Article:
President Barack Obama urged world oil producers to lift crude output this week, as he sought to deflect public anger over high gasoline prices that has hurt his popularity among voters.
U.S. motor fuel prices have become a heated political issue after pushing toward $4 a gallon. Gasoline futures hit 33-month highs on Tuesday.
The rising prices at the pump are fueling voter discontent with Obama's leadership, opinion polls show, and could harm his re-election chances in 2012.
"They need to increase supplies," Obama told CBS affiliate WTKR in Hampton Roads, Virginia.
"We are in a lot of conversations with major oil producers like Saudi Arabia," he separately told WXYZ television in Detroit.
Calling on producers to pump more oil during times of high crude prices was a strategy also used by the administrations of former presidents George W. Bush and Bill Clinton.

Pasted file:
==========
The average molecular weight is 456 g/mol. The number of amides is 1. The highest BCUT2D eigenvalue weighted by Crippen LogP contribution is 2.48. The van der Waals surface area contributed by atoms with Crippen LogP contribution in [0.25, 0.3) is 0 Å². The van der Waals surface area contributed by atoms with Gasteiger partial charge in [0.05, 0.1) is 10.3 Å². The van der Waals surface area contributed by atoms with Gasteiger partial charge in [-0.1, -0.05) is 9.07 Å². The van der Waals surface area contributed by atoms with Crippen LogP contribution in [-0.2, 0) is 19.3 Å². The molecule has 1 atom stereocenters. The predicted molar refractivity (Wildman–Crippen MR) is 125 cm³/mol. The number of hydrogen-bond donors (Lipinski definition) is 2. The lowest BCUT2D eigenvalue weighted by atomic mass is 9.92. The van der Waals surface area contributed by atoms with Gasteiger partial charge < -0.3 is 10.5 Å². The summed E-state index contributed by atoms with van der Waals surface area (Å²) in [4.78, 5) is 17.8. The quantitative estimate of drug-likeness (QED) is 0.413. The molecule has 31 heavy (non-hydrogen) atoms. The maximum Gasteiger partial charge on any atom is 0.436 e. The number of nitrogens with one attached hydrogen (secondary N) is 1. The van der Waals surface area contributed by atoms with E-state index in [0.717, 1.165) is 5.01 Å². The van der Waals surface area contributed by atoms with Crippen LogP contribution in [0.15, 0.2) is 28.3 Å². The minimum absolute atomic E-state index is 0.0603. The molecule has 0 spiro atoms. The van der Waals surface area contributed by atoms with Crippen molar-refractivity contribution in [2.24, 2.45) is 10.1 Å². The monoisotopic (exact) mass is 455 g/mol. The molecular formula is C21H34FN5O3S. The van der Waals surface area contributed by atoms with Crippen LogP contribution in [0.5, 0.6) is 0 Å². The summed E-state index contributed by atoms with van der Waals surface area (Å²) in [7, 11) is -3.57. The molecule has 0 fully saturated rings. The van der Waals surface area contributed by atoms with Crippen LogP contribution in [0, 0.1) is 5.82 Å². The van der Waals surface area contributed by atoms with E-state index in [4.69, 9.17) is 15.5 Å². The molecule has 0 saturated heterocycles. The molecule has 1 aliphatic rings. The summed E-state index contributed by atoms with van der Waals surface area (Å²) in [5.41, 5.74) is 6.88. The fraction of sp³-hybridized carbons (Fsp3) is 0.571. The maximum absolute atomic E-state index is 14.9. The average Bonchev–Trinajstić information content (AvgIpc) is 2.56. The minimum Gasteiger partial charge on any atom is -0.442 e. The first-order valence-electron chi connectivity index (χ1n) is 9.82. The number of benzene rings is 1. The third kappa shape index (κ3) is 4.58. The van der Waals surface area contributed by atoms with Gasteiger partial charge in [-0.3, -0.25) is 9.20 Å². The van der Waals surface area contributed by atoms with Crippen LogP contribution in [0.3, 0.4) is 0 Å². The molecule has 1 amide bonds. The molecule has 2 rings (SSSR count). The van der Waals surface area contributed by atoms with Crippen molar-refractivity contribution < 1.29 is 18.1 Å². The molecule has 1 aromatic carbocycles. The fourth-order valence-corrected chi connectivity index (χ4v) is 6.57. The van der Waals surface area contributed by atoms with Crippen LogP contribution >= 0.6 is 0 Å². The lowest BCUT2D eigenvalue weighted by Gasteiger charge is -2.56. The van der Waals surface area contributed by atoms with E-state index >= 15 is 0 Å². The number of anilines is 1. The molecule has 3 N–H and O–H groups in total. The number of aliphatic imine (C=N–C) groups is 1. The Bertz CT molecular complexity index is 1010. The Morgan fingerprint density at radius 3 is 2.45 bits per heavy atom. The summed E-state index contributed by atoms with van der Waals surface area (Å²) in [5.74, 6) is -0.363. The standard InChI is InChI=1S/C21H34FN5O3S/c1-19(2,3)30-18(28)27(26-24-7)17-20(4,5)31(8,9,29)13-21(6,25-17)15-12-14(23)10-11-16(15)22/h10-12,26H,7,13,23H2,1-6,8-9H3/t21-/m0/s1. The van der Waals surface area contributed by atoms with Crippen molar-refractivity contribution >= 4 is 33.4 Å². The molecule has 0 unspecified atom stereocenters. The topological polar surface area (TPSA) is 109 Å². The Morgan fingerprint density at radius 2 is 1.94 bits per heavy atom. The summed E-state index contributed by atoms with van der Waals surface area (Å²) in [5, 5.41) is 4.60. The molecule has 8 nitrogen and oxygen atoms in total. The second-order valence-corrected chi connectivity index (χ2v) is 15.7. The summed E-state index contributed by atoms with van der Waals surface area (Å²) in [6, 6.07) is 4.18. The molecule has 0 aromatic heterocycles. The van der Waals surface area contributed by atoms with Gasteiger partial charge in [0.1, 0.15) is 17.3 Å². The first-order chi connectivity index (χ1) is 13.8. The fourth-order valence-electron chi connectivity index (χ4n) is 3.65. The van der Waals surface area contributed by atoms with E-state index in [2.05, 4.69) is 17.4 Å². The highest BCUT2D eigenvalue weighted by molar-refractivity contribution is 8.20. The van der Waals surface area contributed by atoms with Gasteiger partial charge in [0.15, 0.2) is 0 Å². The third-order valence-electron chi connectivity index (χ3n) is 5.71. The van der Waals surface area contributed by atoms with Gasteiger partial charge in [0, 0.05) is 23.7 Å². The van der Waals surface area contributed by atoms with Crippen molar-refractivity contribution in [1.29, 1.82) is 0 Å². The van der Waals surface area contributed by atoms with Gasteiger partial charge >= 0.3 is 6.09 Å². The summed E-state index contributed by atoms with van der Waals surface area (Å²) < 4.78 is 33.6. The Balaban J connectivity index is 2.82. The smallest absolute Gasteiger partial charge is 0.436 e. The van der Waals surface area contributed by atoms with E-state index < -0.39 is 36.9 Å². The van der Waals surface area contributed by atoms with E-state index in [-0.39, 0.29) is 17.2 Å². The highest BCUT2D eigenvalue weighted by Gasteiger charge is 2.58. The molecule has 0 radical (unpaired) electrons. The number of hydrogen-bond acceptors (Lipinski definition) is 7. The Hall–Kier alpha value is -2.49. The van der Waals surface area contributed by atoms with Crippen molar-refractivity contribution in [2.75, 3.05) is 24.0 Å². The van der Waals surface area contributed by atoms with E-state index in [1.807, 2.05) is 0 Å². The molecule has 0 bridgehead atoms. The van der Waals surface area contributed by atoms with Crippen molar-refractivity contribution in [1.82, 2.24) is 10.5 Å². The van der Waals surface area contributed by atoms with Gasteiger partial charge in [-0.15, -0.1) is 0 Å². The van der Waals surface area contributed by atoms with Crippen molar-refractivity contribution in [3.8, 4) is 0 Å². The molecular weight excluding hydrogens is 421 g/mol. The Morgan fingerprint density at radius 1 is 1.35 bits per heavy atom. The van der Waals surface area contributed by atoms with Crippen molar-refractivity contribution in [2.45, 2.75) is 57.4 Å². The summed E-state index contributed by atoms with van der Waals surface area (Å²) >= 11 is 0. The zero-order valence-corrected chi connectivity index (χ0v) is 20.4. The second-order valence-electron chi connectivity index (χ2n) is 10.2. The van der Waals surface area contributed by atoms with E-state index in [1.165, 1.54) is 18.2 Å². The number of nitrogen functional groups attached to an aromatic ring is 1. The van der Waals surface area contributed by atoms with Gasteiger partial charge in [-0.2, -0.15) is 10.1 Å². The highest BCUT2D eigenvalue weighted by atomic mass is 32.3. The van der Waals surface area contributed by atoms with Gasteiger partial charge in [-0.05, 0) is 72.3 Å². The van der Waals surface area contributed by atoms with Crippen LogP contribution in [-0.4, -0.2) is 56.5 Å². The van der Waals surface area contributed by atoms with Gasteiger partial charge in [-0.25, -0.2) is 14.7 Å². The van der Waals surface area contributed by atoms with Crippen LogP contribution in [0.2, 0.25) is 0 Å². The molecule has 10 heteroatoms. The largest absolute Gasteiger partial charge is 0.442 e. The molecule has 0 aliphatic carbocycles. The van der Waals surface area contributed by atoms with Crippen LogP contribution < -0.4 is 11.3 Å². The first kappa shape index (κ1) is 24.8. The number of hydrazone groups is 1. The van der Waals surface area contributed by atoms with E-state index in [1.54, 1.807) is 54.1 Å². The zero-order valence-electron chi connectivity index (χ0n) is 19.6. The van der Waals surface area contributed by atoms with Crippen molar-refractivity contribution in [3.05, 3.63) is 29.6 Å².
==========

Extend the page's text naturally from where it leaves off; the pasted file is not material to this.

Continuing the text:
Obama, until now, had focused on trying to reduce oil demand, but he made clear in his comments on Tuesday that increasing output was also part of the solution.
"It's the first time the Obama administration has done this, but it's not because they have figured out any new strategy on trying to fight high oil prices," said Tim Evans, energy analyst at Citi Futures Perspective in New York.
"It's because it's the first time they've seen a 30 per cent jump in oil prices over a few months."
Repeating concern that energy traders might be stoking higher prices, the Obama administration's top law enforcement official, Attorney General Eric Holder, told reporters he saw some "disturbing" things in the energy markets.
He said this justified the formation of a task force unveiled last week to probe possible fraud and manipulation of gasoline prices.
Earlier on Tuesday, the president sent a letter to Congress urging it to end tax breaks for oil and gas companies.